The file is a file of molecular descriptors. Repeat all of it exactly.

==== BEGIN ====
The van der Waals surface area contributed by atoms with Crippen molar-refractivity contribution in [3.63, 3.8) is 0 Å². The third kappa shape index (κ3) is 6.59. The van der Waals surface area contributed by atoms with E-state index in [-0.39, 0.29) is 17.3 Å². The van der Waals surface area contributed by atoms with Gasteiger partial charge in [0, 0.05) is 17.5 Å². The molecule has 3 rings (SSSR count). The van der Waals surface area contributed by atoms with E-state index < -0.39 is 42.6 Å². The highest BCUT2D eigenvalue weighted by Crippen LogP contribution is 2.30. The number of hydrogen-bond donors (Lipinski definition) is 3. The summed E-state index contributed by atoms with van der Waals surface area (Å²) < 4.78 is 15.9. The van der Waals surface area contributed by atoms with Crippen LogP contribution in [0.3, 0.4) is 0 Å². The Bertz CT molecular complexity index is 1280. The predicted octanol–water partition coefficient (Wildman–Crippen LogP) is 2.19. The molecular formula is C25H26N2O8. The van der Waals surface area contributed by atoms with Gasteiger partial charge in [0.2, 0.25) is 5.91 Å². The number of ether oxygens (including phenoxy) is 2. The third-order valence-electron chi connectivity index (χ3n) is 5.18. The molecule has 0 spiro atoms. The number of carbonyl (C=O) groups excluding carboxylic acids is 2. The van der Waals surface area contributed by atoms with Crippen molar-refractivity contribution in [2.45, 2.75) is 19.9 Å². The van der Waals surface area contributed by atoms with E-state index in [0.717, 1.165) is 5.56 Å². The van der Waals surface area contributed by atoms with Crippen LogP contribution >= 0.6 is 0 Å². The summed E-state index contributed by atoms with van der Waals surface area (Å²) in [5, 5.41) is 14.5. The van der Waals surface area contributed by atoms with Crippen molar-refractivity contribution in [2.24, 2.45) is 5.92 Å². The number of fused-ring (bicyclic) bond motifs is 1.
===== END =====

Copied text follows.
The van der Waals surface area contributed by atoms with Crippen molar-refractivity contribution in [3.63, 3.8) is 0 Å². The third kappa shape index (κ3) is 6.59. The van der Waals surface area contributed by atoms with E-state index in [-0.39, 0.29) is 17.3 Å². The van der Waals surface area contributed by atoms with Gasteiger partial charge in [0, 0.05) is 17.5 Å². The molecule has 3 rings (SSSR count). The van der Waals surface area contributed by atoms with E-state index < -0.39 is 42.6 Å². The highest BCUT2D eigenvalue weighted by Crippen LogP contribution is 2.30. The number of hydrogen-bond donors (Lipinski definition) is 3. The summed E-state index contributed by atoms with van der Waals surface area (Å²) < 4.78 is 15.9. The van der Waals surface area contributed by atoms with Crippen LogP contribution in [0.3, 0.4) is 0 Å². The Bertz CT molecular complexity index is 1280. The predicted octanol–water partition coefficient (Wildman–Crippen LogP) is 2.19. The molecular formula is C25H26N2O8. The van der Waals surface area contributed by atoms with Gasteiger partial charge in [0.2, 0.25) is 5.91 Å². The number of ether oxygens (including phenoxy) is 2. The third-order valence-electron chi connectivity index (χ3n) is 5.18. The molecule has 0 spiro atoms. The number of carbonyl (C=O) groups excluding carboxylic acids is 2. The van der Waals surface area contributed by atoms with Crippen molar-refractivity contribution in [2.45, 2.75) is 19.9 Å². The van der Waals surface area contributed by atoms with E-state index in [0.717, 1.165) is 5.56 Å². The van der Waals surface area contributed by atoms with Crippen LogP contribution >= 0.6 is 0 Å². The summed E-state index contributed by atoms with van der Waals surface area (Å²) in [5, 5.41) is 14.5. The van der Waals surface area contributed by atoms with Crippen molar-refractivity contribution in [2.24, 2.45) is 5.92 Å². The number of fused-ring (bicyclic) bond motifs is 1.